The CNEC Art program, headed by Travis Herb, offers a variety of classes for students at all levels. For seventh grade beginners, the one-semester class provides a solid introductory background, and gives students the opportunity to learn such skills as drawing in linear perspective and to investigate basic color theory, as well as to create projects based on various schools of art. Travis Mills and Monica Morandi also teach the one-semester introductory class. Following the semester class, a year-long advanced class provides eighth graders the chance to build on what they already have learned, and explore more complex art projects, including printmaking and sculpture, as well as more advanced color theory.
The high school courses are composed of Art 1, Art 2, and Art 3, all year-long courses. Art 1, with no prerequisite, provides high school students both a background for the beginning artist and challenges for those who have taken art courses in the past. Drawing, painting, and design projects reflect both the elements of art and principles of design, and students learn about the works of notable artists as a springboard for their own work. Art 2 builds on the concepts learned in Art 1, with more challenging painting and drawing projects, and provides an opportunity for students to explore such media as acrylic paint, pen and ink, and scratchboard. Students may take Art 2 if they have received a “B” or better in Art 1 and/or permission of the instructor. Art 3 is designed for the serious artist to stretch himself/herself in the visual arts, with an emphasis on acrylic painting on canvas. Art 3 students must have received a “B” or better in Art 2 and/or permission of the instructor.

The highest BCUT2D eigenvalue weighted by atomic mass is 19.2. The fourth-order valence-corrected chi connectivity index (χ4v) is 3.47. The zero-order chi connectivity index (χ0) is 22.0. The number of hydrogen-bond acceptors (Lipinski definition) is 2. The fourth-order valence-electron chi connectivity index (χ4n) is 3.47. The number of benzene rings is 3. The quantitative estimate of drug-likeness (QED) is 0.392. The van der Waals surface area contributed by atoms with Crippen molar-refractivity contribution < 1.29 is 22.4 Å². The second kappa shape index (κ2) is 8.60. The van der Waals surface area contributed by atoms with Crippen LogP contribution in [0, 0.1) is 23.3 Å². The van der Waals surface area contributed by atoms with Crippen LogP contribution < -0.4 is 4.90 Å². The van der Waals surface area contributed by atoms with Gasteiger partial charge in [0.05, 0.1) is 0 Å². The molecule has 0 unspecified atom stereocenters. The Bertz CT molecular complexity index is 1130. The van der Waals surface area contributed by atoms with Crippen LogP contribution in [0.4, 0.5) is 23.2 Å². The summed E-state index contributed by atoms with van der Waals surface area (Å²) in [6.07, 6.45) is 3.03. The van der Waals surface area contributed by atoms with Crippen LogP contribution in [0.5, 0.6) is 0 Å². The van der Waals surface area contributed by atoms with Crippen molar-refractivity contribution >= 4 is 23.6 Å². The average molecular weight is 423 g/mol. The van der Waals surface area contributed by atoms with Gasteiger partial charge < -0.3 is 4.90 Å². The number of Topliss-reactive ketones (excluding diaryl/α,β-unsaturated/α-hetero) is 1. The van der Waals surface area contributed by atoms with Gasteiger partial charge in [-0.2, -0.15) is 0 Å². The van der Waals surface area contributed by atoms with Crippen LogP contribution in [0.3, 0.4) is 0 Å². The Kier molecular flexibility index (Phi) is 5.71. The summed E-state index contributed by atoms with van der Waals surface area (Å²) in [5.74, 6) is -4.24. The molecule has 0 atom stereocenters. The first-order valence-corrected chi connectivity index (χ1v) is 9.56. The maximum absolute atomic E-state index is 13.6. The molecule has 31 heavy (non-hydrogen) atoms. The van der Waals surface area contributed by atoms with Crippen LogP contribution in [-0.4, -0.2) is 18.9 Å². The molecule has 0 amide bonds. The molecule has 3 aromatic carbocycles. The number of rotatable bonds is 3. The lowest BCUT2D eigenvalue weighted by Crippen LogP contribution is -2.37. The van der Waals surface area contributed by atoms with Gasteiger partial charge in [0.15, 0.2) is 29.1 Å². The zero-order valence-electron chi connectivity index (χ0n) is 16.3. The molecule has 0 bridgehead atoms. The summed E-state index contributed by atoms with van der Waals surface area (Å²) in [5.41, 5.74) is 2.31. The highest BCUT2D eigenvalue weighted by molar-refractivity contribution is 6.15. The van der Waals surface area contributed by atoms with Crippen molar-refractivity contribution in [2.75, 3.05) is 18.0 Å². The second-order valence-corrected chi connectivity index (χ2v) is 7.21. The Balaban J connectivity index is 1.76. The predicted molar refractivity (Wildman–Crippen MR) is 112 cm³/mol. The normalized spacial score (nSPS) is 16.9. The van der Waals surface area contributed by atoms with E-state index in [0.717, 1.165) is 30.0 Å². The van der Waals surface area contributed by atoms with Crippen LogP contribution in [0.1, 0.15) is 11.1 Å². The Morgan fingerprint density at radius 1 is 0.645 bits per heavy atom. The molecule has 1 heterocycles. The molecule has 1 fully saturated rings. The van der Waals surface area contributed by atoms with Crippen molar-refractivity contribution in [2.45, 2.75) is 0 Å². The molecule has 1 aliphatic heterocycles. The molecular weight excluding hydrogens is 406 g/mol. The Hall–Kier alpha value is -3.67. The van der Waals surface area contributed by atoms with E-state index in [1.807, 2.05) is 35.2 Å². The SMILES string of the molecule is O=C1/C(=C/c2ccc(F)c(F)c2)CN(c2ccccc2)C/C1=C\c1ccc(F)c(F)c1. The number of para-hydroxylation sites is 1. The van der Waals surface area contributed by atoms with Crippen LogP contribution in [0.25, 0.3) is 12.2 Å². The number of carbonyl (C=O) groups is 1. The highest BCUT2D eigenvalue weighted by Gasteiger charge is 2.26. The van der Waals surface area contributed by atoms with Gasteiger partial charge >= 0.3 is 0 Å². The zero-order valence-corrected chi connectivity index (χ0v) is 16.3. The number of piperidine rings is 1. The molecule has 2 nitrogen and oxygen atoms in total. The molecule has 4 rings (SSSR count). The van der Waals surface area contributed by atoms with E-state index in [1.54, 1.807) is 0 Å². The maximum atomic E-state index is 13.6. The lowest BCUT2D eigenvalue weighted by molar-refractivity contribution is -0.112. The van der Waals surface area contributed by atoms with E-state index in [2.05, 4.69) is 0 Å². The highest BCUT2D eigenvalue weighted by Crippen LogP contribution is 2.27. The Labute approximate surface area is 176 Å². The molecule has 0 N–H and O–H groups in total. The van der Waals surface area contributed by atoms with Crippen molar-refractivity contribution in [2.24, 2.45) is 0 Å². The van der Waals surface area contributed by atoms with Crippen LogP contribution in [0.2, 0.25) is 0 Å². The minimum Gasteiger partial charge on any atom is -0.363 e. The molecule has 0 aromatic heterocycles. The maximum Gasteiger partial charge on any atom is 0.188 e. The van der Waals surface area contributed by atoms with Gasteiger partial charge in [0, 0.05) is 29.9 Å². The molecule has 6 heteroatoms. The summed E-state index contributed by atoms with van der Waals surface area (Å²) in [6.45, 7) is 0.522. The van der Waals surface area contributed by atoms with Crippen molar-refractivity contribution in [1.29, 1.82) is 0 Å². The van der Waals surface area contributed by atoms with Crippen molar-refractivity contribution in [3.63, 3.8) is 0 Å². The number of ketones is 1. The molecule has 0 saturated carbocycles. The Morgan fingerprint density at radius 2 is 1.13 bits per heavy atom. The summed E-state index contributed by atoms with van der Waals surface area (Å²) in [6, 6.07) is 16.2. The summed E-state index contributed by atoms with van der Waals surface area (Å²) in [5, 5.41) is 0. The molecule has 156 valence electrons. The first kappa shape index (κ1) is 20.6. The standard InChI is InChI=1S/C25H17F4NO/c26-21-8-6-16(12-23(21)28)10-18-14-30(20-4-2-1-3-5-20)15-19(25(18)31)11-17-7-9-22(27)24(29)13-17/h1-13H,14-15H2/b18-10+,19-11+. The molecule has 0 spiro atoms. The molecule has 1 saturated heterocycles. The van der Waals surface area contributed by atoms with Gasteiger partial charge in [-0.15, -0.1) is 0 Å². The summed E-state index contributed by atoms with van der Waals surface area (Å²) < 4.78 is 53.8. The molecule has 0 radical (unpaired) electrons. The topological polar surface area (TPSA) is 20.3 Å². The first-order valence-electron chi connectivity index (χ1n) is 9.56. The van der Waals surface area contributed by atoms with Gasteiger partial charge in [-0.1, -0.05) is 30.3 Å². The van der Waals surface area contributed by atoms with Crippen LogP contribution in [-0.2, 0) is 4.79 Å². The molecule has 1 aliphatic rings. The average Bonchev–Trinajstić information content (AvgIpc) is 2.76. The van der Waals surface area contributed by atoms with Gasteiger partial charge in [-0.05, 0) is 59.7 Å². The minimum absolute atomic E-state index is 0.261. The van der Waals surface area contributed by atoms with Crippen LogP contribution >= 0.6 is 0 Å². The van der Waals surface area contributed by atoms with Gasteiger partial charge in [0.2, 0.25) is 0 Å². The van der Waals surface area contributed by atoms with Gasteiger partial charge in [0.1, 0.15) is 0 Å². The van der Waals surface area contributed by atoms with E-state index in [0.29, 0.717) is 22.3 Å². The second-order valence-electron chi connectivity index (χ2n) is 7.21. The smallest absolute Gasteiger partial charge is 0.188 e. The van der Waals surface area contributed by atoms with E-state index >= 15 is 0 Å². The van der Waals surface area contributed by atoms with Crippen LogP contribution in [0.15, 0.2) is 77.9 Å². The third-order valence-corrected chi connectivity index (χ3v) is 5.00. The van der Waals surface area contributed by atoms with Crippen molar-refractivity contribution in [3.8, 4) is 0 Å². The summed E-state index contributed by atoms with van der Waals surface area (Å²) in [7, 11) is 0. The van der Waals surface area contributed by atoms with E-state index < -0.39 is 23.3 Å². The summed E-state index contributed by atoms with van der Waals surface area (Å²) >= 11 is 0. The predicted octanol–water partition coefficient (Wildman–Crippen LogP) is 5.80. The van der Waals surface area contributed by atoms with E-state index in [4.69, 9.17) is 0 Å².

In Ceramics, Clovis North students get the opportunity to create 3-dimensional sculpture using clay, often finishing these sculptures with glazing and painting techniques. Ceramics 1 gives students a foundation of clay building skills and techniques such as pinch method, slab building, coil method, as well as many other techniques. Some of the projects students can look forward to making in Ceramics 1 are pinch pots, whistles, slab boxes, picture frames, coil pots, masks, animal sculptures plus many more. In Ceramics 2 and 3, students take these foundation skills and create more complex projects while exploring more advanced themes. The prerequisite for Ceramics 2 and 3 is a “B” or better in the previous Ceramics course and/or permission of the instructor. Travis Mills is the instructor for all Ceramics courses.